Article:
Second, I think we will see more brands pushing this type of hacker approach into leveraging technology in their business.  This only makes sense: as new technology waves create more and more disruption to traditional media, brands will get increasingly hungry to take advantage of this sooner.

Third, if you agree with the above trend, then I think agencies may start facing competition from more hacked together projects, and they will need to respond.  If a brand can host a hackathon for a few tens of thousands of dollars and get projects in a weekend that rival what they get for hundreds of thousands of dollars and months of time, then brands will do more of that.

I think there is a reasonably good chance that change is coming to the marketing of a big brand near you, and I think that’s a great thing.



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Breaking stuff at the Big Brand Hackathon

Another weekend, another hackathon in San Francisco.  I enjoy hackathons.  You see teams go from nothing to demo in two days.  You see hackers at their most creative.  You usually see the usual suspects on the developer-focused PaaS or backend API businesses (Urban Airship, Twilio, Retailigence, and others), which provides great intel on what’s going on in the developer market, a good leading indicator in the space.  And increasingly, you’re seeing high school and junior high kids showing up and getting projects done along with the grown ups.

I’m always amazed at what a little beer, pizza or tacos, some schwag, and a few thousand dollars in prizes can do in terms of fueling hackers getting together and getting stuff built.  It’s not the money, of course, that gets hackers together for hackathons, it’s more about just having the opportunity to build stuff quickly.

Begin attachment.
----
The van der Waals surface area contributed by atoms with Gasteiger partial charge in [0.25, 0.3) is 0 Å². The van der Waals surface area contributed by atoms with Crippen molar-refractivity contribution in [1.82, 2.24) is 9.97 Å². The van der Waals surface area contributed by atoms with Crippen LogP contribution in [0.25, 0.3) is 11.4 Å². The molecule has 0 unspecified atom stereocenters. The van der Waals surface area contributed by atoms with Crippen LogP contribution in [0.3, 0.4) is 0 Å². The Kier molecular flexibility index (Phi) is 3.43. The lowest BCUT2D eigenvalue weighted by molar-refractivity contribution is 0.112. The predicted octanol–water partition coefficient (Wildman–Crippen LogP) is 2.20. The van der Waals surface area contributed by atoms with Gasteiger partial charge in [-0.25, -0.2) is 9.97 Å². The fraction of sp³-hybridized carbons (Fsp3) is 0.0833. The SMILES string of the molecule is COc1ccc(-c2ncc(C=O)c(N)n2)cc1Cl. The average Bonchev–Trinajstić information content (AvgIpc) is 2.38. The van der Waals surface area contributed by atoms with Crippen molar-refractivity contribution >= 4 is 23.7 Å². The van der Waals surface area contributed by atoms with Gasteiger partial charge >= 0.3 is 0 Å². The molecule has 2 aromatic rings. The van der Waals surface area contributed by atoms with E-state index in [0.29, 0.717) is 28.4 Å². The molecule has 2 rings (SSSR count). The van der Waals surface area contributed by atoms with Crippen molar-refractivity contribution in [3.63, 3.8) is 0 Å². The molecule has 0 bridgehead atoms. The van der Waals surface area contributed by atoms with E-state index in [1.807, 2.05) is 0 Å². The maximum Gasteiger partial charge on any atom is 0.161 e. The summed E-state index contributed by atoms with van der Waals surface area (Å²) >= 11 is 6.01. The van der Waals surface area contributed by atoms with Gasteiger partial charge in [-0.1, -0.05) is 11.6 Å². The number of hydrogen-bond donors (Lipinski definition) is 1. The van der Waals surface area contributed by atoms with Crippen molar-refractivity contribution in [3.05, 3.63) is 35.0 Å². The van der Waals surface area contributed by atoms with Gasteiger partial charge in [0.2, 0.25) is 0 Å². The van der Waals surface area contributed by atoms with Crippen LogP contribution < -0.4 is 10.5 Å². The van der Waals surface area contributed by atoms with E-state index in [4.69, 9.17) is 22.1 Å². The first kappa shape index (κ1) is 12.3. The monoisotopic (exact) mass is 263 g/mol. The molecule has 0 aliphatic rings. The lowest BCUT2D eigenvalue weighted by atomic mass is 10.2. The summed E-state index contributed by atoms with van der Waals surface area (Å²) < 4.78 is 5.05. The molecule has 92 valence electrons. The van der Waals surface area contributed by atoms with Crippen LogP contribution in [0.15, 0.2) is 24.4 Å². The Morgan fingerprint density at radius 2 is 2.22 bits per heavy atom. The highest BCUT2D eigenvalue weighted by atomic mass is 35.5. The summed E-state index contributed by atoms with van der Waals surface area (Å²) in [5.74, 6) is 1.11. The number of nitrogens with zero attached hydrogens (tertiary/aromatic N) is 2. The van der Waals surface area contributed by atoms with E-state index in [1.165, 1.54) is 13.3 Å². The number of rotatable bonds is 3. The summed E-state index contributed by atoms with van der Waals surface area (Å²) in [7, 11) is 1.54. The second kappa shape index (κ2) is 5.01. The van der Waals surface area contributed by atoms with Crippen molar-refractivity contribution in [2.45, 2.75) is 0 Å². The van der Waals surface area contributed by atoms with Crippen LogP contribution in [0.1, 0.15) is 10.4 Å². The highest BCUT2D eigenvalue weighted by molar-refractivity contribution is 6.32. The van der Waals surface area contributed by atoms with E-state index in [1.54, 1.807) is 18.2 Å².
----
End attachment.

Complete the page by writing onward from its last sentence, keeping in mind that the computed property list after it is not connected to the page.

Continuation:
This weekend, the Big Brand Hackathon was held at Madrone Studios in San Francisco.  What was new and different about this hackathon relative to others I’ve attended is that you had Big Brands (makes sense huh?) Kraft and Home Depot engaging and participating.  Kraft and Home Depot both provided briefs to the hackers on what business problems they were trying to solve for over the weekend.  Examples of business problems included:

  • How can Kraft drive more brand engagement with Ritz Crackers?
  • How does Toblerone become more of an everyday product in the minds of users?
  • Drive more user acquisition of Home Depot’s Garden Club.

With these briefs and some incentives from the brands, and with participation from the API companies, YP.com, Mashery, OpenShift, Telenav, etc., the developers got hacking.

2 days later, there were over 40 demos that got shown off.  To my mind, about a dozen of those projects were basically ready to get picked up by the brands, polished a bit and released to users.

This was eye opening, to me and the brands.  The brands, I think, left the Hackathon wondering why they spend hundreds of thousands of dollars with agencies to wait for months for stuff to roll out in an orderly fashion to users.  The hackathon model turned this on its head.  Instead, brands could basically post prizes of a few thousand bucks and have hackers just go to town.  There will be some garbage that gets out to users, but the net is that the brands will get better connected with users, and they’ll figure out how to distribute this stuff consistently and on message.

It’s very interesting: Facebook in a sense pioneered the hackathon and the “don’t be afraid to break stuff,” ethos.  Its apparent to me, from this weekend, that this ethos is going to start bleeding beyond Silicon Valley high fliers and big brands are going to evolve.